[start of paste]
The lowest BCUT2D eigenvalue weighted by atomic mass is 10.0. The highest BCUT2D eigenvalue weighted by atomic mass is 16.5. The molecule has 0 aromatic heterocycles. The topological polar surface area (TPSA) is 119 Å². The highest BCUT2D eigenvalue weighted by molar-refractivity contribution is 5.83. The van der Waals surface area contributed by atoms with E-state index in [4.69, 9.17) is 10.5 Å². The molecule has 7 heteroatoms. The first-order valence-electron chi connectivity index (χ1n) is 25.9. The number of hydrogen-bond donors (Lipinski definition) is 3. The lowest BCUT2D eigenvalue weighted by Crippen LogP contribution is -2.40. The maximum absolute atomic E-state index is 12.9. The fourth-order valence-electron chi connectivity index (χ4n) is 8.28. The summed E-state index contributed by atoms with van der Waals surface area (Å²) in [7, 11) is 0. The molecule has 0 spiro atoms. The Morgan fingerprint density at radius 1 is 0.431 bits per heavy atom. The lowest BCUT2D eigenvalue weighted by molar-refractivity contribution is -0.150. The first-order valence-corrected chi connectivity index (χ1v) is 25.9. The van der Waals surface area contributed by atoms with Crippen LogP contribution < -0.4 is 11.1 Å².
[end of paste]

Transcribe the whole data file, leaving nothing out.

The lowest BCUT2D eigenvalue weighted by atomic mass is 10.0. The highest BCUT2D eigenvalue weighted by atomic mass is 16.5. The molecule has 0 aromatic heterocycles. The topological polar surface area (TPSA) is 119 Å². The highest BCUT2D eigenvalue weighted by molar-refractivity contribution is 5.83. The van der Waals surface area contributed by atoms with E-state index in [4.69, 9.17) is 10.5 Å². The molecule has 7 heteroatoms. The first-order valence-electron chi connectivity index (χ1n) is 25.9. The number of hydrogen-bond donors (Lipinski definition) is 3. The lowest BCUT2D eigenvalue weighted by Crippen LogP contribution is -2.40. The maximum absolute atomic E-state index is 12.9. The fourth-order valence-electron chi connectivity index (χ4n) is 8.28. The summed E-state index contributed by atoms with van der Waals surface area (Å²) in [7, 11) is 0. The molecule has 0 spiro atoms. The Morgan fingerprint density at radius 1 is 0.431 bits per heavy atom. The lowest BCUT2D eigenvalue weighted by molar-refractivity contribution is -0.150. The first-order valence-corrected chi connectivity index (χ1v) is 25.9. The van der Waals surface area contributed by atoms with Crippen LogP contribution < -0.4 is 11.1 Å².